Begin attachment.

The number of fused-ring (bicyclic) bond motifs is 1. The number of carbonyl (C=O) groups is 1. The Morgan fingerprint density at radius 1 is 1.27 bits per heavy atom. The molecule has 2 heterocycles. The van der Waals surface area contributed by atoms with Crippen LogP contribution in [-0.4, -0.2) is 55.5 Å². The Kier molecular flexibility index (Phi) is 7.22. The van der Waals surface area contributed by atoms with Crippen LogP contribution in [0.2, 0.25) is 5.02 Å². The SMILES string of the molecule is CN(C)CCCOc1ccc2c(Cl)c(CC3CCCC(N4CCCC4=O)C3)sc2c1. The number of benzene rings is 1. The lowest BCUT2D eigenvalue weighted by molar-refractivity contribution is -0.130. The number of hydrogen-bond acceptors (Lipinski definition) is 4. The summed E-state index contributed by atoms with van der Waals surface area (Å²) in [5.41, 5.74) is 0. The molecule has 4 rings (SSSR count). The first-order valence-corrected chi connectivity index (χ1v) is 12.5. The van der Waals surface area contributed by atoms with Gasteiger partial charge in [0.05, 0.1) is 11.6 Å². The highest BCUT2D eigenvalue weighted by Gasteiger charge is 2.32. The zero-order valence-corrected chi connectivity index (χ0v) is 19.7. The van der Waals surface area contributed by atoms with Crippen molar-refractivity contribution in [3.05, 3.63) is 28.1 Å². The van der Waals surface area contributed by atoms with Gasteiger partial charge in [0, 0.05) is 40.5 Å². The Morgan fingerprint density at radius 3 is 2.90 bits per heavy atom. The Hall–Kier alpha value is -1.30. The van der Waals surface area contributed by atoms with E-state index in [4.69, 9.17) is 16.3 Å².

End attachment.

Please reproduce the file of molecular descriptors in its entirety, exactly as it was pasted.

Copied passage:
The number of fused-ring (bicyclic) bond motifs is 1. The number of carbonyl (C=O) groups is 1. The Morgan fingerprint density at radius 1 is 1.27 bits per heavy atom. The molecule has 2 heterocycles. The van der Waals surface area contributed by atoms with Crippen LogP contribution in [-0.4, -0.2) is 55.5 Å². The Kier molecular flexibility index (Phi) is 7.22. The van der Waals surface area contributed by atoms with Crippen LogP contribution in [0.2, 0.25) is 5.02 Å². The SMILES string of the molecule is CN(C)CCCOc1ccc2c(Cl)c(CC3CCCC(N4CCCC4=O)C3)sc2c1. The number of benzene rings is 1. The lowest BCUT2D eigenvalue weighted by molar-refractivity contribution is -0.130. The number of hydrogen-bond acceptors (Lipinski definition) is 4. The summed E-state index contributed by atoms with van der Waals surface area (Å²) in [5.41, 5.74) is 0. The molecule has 4 rings (SSSR count). The first-order valence-corrected chi connectivity index (χ1v) is 12.5. The van der Waals surface area contributed by atoms with Gasteiger partial charge in [0.05, 0.1) is 11.6 Å². The highest BCUT2D eigenvalue weighted by Gasteiger charge is 2.32. The zero-order valence-corrected chi connectivity index (χ0v) is 19.7. The van der Waals surface area contributed by atoms with Crippen molar-refractivity contribution in [3.05, 3.63) is 28.1 Å². The van der Waals surface area contributed by atoms with Gasteiger partial charge in [0, 0.05) is 40.5 Å². The Morgan fingerprint density at radius 3 is 2.90 bits per heavy atom. The Hall–Kier alpha value is -1.30. The van der Waals surface area contributed by atoms with E-state index in [4.69, 9.17) is 16.3 Å².